What you need to know about the year of the cloud

2010 saw Microsoft make a big grab for the cloud, while big business got serious about building clouds of its own

Microsoft heads skyward

Microsoft's future, however, is now largely wedded to SaaS and PaaS in the public cloud. In March, CEO Steve Ballmer claimed that about 70 percent of Microsoft employees were "doing things that were entirely cloud-based, or cloud inspired" and that by sometime in 2011 it would be 90 percent.

Those claims seemed exaggerated at the time. But in October, Microsoft backed them up with the announcement of Office 365, which for the first time wrapped together a locally installed version of Office with Microsoft-hosted Exchange, SharePoint, and Lynx (formerly Office Communications) servers for a single per-seat subscription rate. When Office 365 is ready in 2011, you'll even be able to opt for a version that includes Office Web Apps and no locally installed version of Office whatsoever -- a 100 percent SaaS solution.

On the PaaS side, Microsoft is working hard to push cloud-based application development on its Azure platform in the public cloud.

First announced at the Microsoft PDC (Professional Developers Conference) in 2008, Windows Azure was late to market, becoming generally available in Feb. 2010.

It took center stage at this year's PDC; among other enhancements, Microsoft will make it easier for customers to migrate existing server applications to Azure.

But as InfoWorld's Woody Leonhard noted, there are big questions about Microsoft's ability to execute on its cloud strategy -- punctuated by the departure of its cloud maven, Ray Ozzie, in October. With the rationale growing ever thinner to upgrade to the latest version of Office (beyond 2007) and Windows (beyond Windows 7), there's little question that Microsoft desperately needs to make the transition. How that plays out in 2011 will be one of the major dramas of the year.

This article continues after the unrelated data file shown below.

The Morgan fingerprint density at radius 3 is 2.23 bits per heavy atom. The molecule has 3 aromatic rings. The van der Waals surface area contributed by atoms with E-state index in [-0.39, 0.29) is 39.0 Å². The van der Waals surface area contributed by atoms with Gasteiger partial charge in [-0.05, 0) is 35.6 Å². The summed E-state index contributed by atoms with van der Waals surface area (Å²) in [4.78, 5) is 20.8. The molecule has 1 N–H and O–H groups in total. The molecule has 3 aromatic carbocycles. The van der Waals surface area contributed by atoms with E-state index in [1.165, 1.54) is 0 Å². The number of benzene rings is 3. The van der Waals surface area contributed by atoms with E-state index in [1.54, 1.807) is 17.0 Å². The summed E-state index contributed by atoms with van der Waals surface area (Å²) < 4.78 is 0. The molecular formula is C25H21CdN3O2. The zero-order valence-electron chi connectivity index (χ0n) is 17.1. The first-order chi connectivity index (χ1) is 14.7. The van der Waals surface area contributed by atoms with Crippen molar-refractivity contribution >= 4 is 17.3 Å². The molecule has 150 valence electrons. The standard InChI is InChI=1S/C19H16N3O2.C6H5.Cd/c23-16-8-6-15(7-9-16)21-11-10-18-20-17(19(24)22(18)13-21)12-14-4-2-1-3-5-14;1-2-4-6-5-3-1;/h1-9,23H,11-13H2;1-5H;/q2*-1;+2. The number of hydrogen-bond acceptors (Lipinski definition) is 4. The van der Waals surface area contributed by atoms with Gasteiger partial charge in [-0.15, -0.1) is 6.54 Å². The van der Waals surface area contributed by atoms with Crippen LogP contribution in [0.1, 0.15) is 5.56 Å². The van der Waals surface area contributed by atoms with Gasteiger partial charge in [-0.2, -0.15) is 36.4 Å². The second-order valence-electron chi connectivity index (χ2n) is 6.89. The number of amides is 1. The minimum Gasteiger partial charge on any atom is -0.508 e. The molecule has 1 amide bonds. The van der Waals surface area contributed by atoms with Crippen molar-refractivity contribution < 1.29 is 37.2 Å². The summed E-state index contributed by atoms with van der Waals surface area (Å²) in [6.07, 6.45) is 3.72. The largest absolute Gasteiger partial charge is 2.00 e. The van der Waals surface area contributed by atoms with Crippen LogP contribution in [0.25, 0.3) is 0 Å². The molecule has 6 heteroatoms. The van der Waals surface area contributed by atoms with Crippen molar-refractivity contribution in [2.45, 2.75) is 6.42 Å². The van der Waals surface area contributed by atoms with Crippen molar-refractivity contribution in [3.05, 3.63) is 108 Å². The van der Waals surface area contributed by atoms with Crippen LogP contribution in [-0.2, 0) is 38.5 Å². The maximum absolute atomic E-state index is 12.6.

Putting the cloud in its place

Not long ago, wild predictions were made that the economies of scale afforded by cloud computing would result in huge swaths of business ceding their internal IT to public cloud services. Clearly, that's not going to happen anytime soon.

Without question, SaaS is rising by leaps and bounds, but it's important to keep that growth in perspective. SaaS accounted for 10 percent of the enterprise software market in 2009, according to Gartner, which predicts that slice will expand to 16 percent by 2014.

Certainly, there's less enthusiasm for simply moving infrastructure outside the firewall. For one thing, the pricing of IaaS lends itself to burst deployments, where customers upload big processing jobs to IaaS providers, so they don't have to provision their own servers for one-off jobs. Long-term arrangements end up costing customers more than buying and maintaining their own systems.

As for PaaS, it remains to be seen how many businesses will want to move their application development to the public cloud. So far, the Force.com platform has enjoyed the most momentum, although many of those development efforts appear to involve customizations of Salesforce's CRM application.

Ultimately, however, PaaS may hold the greatest promise of any aspect of the cloud. As cloud services proliferate, the ability to stitch them together on development platforms in the cloud will yield a whole new generation of interconnected, Internet-based applications.

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Eric Knorr

InfoWorld
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